Our hands are full, it may seem, just answering the calls for help that arrive unannounced; our treasuries may strain to meet the needs presented to us. So why would we go around trying to find more? After all, don’t our neighbors find us, just as we receive donations, through God’s providence? Of course! But recall that trust in Providence is not a mandate to be merely passive. As Blessed Frédéric once wrote, “Providence does not need us for the execution of its merciful designs, but we, we need it and it promises us its assistance only on the condition of our efforts.” [Letter 135, to Bailly, 1836]

What greater or more important effort could we offer but to seek out those in need – especially the forgotten? After all, as both Moses and Jesus remind us, the land will never lack for needy persons and the poor will always be with us. The most needy may be forgotten by their neighbors and by society, but they are not forgotten by God, their Creator. It is exactly that message, that hope, that we are called to share on our home visits.

It is our respect for the dignity of every person that should motivate us to seek them, to find them, and to share God’s love in the form of bread, in the form of help, and most importantly in the form of our presence and love. We can never let the fear of a depleted treasury stop us from seeking out those most in need, because we know that “giving love, talents and time is more important than giving money.” [Rule, Part I, 3.14]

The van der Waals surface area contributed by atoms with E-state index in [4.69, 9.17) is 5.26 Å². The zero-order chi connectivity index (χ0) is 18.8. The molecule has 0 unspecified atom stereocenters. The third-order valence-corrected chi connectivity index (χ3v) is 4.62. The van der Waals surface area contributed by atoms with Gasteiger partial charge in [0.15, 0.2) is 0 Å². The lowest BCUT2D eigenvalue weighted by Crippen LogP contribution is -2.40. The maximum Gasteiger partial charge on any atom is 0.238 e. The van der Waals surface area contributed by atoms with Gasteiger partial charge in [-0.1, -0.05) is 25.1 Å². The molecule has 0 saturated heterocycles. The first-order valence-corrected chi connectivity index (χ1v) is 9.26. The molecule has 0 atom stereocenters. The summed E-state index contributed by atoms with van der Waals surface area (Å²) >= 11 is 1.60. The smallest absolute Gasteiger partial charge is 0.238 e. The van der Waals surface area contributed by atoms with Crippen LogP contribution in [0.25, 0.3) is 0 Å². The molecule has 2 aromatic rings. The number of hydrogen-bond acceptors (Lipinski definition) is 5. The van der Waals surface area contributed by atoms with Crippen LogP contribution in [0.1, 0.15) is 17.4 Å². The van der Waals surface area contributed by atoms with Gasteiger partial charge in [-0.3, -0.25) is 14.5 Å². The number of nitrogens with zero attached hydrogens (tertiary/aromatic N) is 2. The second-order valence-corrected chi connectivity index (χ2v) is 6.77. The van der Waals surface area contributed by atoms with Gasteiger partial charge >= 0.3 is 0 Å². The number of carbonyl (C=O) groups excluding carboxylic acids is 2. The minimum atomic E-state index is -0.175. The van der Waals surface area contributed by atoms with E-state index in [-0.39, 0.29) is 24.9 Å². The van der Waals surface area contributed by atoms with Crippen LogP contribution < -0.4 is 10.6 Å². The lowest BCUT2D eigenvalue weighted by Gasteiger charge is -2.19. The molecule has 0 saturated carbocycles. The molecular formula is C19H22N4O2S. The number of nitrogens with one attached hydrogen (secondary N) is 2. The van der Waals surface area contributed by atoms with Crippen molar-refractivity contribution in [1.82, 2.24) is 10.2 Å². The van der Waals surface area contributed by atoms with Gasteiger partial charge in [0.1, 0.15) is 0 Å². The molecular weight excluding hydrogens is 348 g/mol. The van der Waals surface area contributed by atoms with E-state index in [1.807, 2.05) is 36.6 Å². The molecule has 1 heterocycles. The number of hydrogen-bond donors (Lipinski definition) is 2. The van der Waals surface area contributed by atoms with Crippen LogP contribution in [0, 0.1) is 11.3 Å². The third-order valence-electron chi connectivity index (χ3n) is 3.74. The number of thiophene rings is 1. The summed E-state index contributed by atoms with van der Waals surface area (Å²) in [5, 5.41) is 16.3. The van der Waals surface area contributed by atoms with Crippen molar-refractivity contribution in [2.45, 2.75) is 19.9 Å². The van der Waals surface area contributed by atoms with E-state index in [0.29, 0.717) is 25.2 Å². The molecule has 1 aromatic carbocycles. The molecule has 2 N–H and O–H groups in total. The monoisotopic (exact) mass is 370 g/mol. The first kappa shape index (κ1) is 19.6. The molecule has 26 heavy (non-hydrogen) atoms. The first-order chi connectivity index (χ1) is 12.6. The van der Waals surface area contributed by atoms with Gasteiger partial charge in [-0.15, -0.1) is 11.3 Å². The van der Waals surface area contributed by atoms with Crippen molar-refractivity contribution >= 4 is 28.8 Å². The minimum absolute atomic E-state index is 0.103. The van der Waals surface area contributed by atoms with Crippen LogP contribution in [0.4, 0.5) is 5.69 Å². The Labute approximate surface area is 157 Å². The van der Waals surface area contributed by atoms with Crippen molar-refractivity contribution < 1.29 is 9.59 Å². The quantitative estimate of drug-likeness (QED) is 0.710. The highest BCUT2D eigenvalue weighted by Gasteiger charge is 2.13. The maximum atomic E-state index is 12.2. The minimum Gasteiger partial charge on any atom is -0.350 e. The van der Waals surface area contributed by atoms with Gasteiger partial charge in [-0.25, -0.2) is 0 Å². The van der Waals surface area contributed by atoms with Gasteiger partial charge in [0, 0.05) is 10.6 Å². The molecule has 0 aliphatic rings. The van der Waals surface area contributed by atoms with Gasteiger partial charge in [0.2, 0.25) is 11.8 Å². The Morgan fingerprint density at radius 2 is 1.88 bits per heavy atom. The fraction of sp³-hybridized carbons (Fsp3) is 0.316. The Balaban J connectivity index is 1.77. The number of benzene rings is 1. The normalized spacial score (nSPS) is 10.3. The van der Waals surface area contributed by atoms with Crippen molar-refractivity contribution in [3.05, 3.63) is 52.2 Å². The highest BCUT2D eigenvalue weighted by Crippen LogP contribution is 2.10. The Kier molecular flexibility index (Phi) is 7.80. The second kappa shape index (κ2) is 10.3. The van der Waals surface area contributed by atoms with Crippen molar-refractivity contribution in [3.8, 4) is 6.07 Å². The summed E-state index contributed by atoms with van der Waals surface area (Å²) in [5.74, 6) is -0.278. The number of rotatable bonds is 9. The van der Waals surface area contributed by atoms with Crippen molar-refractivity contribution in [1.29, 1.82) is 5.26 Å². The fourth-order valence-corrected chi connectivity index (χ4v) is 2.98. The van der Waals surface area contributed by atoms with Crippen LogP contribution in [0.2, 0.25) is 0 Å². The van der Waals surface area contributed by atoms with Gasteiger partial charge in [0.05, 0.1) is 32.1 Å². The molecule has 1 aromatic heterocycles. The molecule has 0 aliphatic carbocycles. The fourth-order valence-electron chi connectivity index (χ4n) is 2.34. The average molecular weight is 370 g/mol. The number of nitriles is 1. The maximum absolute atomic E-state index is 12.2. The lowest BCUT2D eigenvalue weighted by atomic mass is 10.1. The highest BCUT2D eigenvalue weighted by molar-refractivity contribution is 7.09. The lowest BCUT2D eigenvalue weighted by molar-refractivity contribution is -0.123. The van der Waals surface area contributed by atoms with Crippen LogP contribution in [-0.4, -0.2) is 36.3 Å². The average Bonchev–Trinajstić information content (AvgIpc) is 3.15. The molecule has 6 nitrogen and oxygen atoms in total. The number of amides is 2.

God does provide. He provides generously and lovingly. It is the will of God that our neighbors in need call us, and the will of God that enables us to help them. But as St. Louise reminds us, we must “never take the attitude of merely getting the task done.” [SWLM, A.85] We are not the Society of Bill Payments, we are the Society of St. Vincent de Paul, following the example of our Patron, as he in turn imitated Christ.

We are called to see the face of Christ. He is out there; not on a strange new world, but perhaps on a park bench, perhaps in a darkened apartment, perhaps in a hospital or prison. The world may have forgotten Him, but we hear His cry, and seek Him, unafraid.


Where can I go to find Christ, and how can I serve Him best?

Recommended Reading

Faces of Holiness